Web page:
12. The electrosurgical pencil of claim 11, wherein said airflow vent is substantially unobstructed.
13. The electrosurgical pencil of claim 11, wherein said wire retaining passage and airflow vent are each elongate.
14. The electrosurgical pencil of claim 13, wherein said wire retaining passage and airflow vent are substantially parallel one to the other.
15. The electrosurgical pencil of claim 11, wherein said wire retaining passage is disposed between said electrical switch means and said airflow vent.
16. The electrosurgical pencil of claim 11, wherein said electrode receiving opening is disposed at said electrode end of main body portion.
17. The electrosurgical pencil of claim 11, wherein said metal electrode tip is removably mounted on main body portion.
18. The electrosurgical pencil of claim 11, wherein the cross-sectional area of said airflow vent is greater than the cross-sectional area of said wire retaining passage.
19. The electrosurgical pencil of claim 11, wherein said electrode end of said main body portion is sloped such that said wire retaining passage extends past said inlet of said airflow vent.
20. An electrosurgical pencil for use in performing surgery on a surgical site, said electrosurgical pencil comprising:
a main body portion forming a handle grippable by a user, and having an electrode end and an exhaust end;
a wire retaining passage disposed within said main body portion and having an electrode-receiving opening and a wire-receiving opening;
a metal electrode tip mounted on main body portion at said electrode-receiving opening for engaging tissue in a surgical site to thereby cut or coagulate said tissue;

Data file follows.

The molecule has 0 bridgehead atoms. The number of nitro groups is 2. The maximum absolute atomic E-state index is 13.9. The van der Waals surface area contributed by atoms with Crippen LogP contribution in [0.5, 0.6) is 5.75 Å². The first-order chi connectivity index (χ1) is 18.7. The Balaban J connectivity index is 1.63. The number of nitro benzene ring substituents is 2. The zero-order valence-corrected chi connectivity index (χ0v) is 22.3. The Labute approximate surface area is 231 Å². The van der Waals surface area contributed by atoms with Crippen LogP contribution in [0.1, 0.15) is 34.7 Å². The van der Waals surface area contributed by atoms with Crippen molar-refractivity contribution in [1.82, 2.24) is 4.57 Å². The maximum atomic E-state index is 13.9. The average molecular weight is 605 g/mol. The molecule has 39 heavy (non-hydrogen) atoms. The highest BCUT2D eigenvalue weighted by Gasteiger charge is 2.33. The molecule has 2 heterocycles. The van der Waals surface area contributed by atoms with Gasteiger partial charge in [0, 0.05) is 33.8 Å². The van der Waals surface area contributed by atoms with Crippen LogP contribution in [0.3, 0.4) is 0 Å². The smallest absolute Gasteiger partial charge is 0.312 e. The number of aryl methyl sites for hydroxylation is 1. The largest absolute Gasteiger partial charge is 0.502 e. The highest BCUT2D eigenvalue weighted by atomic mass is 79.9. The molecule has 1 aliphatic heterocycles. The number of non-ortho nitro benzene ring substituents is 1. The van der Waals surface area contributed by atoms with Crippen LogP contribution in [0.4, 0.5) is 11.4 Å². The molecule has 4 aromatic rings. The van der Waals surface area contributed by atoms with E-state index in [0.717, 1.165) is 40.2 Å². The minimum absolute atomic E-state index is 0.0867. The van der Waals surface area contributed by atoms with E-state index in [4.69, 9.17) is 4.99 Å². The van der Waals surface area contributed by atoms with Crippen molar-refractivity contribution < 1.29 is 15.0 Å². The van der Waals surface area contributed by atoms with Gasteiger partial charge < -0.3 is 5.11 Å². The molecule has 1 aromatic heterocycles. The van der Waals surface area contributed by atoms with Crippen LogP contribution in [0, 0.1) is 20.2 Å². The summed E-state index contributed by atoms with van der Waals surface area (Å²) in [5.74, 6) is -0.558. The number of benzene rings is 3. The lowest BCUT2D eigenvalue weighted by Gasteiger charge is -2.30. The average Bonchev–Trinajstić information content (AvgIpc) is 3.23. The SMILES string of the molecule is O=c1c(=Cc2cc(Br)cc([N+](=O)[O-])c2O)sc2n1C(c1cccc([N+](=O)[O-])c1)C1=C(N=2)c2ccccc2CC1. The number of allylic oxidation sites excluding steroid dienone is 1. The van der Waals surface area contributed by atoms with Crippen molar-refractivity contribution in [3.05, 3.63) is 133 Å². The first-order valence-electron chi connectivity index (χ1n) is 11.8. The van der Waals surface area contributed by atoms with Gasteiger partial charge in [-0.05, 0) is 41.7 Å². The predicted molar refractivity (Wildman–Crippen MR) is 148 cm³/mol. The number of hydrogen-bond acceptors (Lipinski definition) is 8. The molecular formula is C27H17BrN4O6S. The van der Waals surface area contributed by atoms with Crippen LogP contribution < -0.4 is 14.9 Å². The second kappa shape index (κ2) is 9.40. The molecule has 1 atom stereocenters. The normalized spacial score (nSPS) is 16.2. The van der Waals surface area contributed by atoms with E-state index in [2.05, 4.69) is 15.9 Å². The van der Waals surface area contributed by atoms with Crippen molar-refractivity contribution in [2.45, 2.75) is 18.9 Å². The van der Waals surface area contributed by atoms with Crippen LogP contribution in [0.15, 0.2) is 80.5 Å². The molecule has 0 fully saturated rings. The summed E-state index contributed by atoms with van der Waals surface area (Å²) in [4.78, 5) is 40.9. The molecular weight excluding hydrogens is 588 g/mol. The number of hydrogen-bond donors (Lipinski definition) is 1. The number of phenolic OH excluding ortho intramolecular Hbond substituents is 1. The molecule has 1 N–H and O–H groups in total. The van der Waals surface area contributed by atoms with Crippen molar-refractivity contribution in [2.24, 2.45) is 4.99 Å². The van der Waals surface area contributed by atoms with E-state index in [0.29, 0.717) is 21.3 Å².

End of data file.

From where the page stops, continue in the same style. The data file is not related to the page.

an electrical switch means mounted on said main body portion so as to be operable externally to said main body portion;
a wire entering said wire retaining passage through said wire-receiving opening and being selectively connectable in electrically conductive relation through said electrical switch means to said metal electrode tip; and,
an airflow vent substantially solely defined by said main body portion, said airflow vent having an inlet disposed adjacent said electrode end of said main body portion and connected in air flow communication via said airflow vent to an outlet disposed adjacent said exhaust end of said main body portion, said substantially unobstructed airflow vent permitting maximized air flow for the removal of surgical smoke;
wherein said outlet is connectable in fluid communication via flexible tubing to a source of low air pressure, to thereby permit evacuation of surgical smoke into said inlet of said airflow vent, through said airflow vent, and out said outlet of said airflow vent.
21. The electrosurgical pencil of claim 20, wherein said main body portion comprises two components.
22. The electrosurgical pencil of claim 11, wherein said airflow vent is substantially unobstructed.
23. The electrosurgical pencil of claim 20, wherein said wire retaining passage and substantially unobstructed airflow vent are each elongate.
24. The electrosurgical pencil of claim 23, wherein said wire retaining passage and substantially unobstructed airflow vent are substantially parallel one to the other.